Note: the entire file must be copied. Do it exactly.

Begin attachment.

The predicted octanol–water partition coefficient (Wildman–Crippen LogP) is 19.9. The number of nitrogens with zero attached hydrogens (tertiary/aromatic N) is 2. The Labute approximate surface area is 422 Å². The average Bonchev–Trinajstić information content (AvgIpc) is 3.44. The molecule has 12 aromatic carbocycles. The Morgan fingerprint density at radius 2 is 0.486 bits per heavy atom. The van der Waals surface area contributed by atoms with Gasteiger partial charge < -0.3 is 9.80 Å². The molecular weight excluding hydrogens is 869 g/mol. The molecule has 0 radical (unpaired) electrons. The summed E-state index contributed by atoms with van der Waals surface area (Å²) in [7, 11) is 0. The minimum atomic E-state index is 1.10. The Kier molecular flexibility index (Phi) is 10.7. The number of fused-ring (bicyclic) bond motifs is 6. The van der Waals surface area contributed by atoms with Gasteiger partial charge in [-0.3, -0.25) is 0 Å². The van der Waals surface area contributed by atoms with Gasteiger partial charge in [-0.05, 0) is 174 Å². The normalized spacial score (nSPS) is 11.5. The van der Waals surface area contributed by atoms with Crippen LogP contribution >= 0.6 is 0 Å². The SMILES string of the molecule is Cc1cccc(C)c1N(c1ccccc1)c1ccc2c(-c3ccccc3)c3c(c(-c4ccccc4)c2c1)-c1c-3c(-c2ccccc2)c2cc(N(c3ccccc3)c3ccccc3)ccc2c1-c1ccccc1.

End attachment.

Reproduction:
The predicted octanol–water partition coefficient (Wildman–Crippen LogP) is 19.9. The number of nitrogens with zero attached hydrogens (tertiary/aromatic N) is 2. The Labute approximate surface area is 422 Å². The average Bonchev–Trinajstić information content (AvgIpc) is 3.44. The molecule has 12 aromatic carbocycles. The Morgan fingerprint density at radius 2 is 0.486 bits per heavy atom. The van der Waals surface area contributed by atoms with Gasteiger partial charge < -0.3 is 9.80 Å². The molecular weight excluding hydrogens is 869 g/mol. The molecule has 0 radical (unpaired) electrons. The summed E-state index contributed by atoms with van der Waals surface area (Å²) in [7, 11) is 0. The minimum atomic E-state index is 1.10. The Kier molecular flexibility index (Phi) is 10.7. The number of fused-ring (bicyclic) bond motifs is 6. The van der Waals surface area contributed by atoms with Gasteiger partial charge in [-0.3, -0.25) is 0 Å². The van der Waals surface area contributed by atoms with Gasteiger partial charge in [-0.05, 0) is 174 Å². The normalized spacial score (nSPS) is 11.5. The van der Waals surface area contributed by atoms with Crippen LogP contribution >= 0.6 is 0 Å². The SMILES string of the molecule is Cc1cccc(C)c1N(c1ccccc1)c1ccc2c(-c3ccccc3)c3c(c(-c4ccccc4)c2c1)-c1c-3c(-c2ccccc2)c2cc(N(c3ccccc3)c3ccccc3)ccc2c1-c1ccccc1.